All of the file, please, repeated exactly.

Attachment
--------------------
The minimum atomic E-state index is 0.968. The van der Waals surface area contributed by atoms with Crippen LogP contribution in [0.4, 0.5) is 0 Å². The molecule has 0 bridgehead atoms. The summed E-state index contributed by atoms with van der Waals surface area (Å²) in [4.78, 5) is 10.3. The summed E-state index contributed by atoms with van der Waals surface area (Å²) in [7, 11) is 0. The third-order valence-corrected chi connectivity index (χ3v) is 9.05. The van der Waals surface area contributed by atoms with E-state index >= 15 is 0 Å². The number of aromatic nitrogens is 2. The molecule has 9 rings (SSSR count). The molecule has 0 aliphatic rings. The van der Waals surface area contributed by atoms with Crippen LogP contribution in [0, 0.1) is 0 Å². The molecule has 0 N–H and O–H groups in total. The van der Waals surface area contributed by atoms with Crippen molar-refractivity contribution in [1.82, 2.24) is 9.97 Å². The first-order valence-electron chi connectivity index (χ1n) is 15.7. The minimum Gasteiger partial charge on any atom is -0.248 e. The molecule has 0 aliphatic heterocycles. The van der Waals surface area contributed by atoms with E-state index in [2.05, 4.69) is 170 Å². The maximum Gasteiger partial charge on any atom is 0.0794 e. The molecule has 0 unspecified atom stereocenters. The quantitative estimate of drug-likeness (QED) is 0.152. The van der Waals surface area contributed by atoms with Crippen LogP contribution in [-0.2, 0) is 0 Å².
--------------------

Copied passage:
The minimum atomic E-state index is 0.968. The van der Waals surface area contributed by atoms with Crippen LogP contribution in [0.4, 0.5) is 0 Å². The molecule has 0 bridgehead atoms. The summed E-state index contributed by atoms with van der Waals surface area (Å²) in [4.78, 5) is 10.3. The summed E-state index contributed by atoms with van der Waals surface area (Å²) in [7, 11) is 0. The third-order valence-corrected chi connectivity index (χ3v) is 9.05. The van der Waals surface area contributed by atoms with E-state index >= 15 is 0 Å². The number of aromatic nitrogens is 2. The molecule has 9 rings (SSSR count). The molecule has 0 aliphatic rings. The van der Waals surface area contributed by atoms with Crippen LogP contribution in [0, 0.1) is 0 Å². The molecule has 0 N–H and O–H groups in total. The van der Waals surface area contributed by atoms with Crippen molar-refractivity contribution in [1.82, 2.24) is 9.97 Å². The first-order valence-electron chi connectivity index (χ1n) is 15.7. The minimum Gasteiger partial charge on any atom is -0.248 e. The molecule has 0 aliphatic heterocycles. The van der Waals surface area contributed by atoms with E-state index in [2.05, 4.69) is 170 Å². The maximum Gasteiger partial charge on any atom is 0.0794 e. The molecule has 0 unspecified atom stereocenters. The quantitative estimate of drug-likeness (QED) is 0.152. The van der Waals surface area contributed by atoms with Crippen LogP contribution in [-0.2, 0) is 0 Å².